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What explains differences in foreclosure rates? a response to Piskorski, Seru, and Vig

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  • Manuel Adelino
  • Kristopher S. Gerardi
  • Paul S. Willen

Abstract

In this note we discuss the findings in Piskorski, Seru, and Vig (2010) as well as the authors' interpretation of their results. First, we find that small changes to the set of covariates used by Piskorski, Seru, and Vig significantly reduce the magnitude of the differences in foreclosure rates between securitized and nonsecuritized loans. Second, we argue that early payment defaults (EPD) are not a valid instrument for the securitization status of the loans and that the empirical implementation chosen by the authors for using EPD is not a valid instrumental variables approach. Finally, we discuss the use of foreclosure rates as a measure of renegotiation and argue that explicitly using modification rates of delinquent mortgages is a better way of studying renegotiation activity. On balance, the evidence in Piskorski, Seru, and Vig indicates that there are at most small differences in the outcomes of delinquent loans, but whether those differences reflect accounting issues, willingness to renegotiate, or unobserved heterogeneity remains an open question.

Suggested Citation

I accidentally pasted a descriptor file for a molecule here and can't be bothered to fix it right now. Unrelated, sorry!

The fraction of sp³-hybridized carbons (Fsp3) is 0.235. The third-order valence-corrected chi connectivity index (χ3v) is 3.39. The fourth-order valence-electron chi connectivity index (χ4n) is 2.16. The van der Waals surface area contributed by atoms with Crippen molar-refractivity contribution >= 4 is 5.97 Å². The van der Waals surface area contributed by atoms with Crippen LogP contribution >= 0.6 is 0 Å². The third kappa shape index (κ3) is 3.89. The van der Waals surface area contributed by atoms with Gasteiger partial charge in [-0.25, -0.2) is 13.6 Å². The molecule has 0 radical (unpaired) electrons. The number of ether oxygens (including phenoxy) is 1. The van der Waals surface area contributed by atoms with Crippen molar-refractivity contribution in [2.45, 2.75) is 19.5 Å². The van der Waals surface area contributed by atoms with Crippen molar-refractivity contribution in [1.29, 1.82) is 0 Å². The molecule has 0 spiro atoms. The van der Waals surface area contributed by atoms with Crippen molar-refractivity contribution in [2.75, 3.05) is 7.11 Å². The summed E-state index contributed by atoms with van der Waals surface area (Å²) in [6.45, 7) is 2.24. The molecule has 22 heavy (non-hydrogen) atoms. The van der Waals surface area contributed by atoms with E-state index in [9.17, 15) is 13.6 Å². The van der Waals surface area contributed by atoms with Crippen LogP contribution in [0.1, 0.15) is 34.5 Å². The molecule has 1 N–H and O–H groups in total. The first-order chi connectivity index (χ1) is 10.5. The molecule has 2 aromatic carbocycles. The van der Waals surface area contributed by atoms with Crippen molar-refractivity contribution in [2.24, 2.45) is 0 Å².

• Manuel Adelino & Kristopher S. Gerardi & Paul S. Willen, 2010. "What explains differences in foreclosure rates? a response to Piskorski, Seru, and Vig," FRB Atlanta Working Paper 2010-08, Federal Reserve Bank of Atlanta.
  • Handle: RePEc:fip:fedawp:2010-08
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    Cited by:

    1. Edward L. Glaeser & Charles G. Nathanson, 2014. "Housing Bubbles," NBER Working Papers 20426, National Bureau of Economic Research, Inc.
    2. Ronel Elul, 2010. "What have we learned about mortgage default?," Business Review, Federal Reserve Bank of Philadelphia, issue Q4, pages 12-19.
    3. Been, Vicki & Weselcouch, Mary & Voicu, Ioan & Murff, Scott, 2013. "Determinants of the incidence of U.S. Mortgage Loan Modifications," Journal of Banking & Finance, Elsevier, vol. 37(10), pages 3951-3973.
    4. Glaeser, Edward L. & Nathanson, Charles G., 2015. "Housing Bubbles," Handbook of Regional and Urban Economics, Elsevier.
    5. Sewin Chan & Claudia Sharygin & Vicki Been & Andrew Haughwout, 2014. "Pathways After Default: What Happens to Distressed Mortgage Borrowers and Their Homes?," The Journal of Real Estate Finance and Economics, Springer, vol. 48(2), pages 342-379, February.

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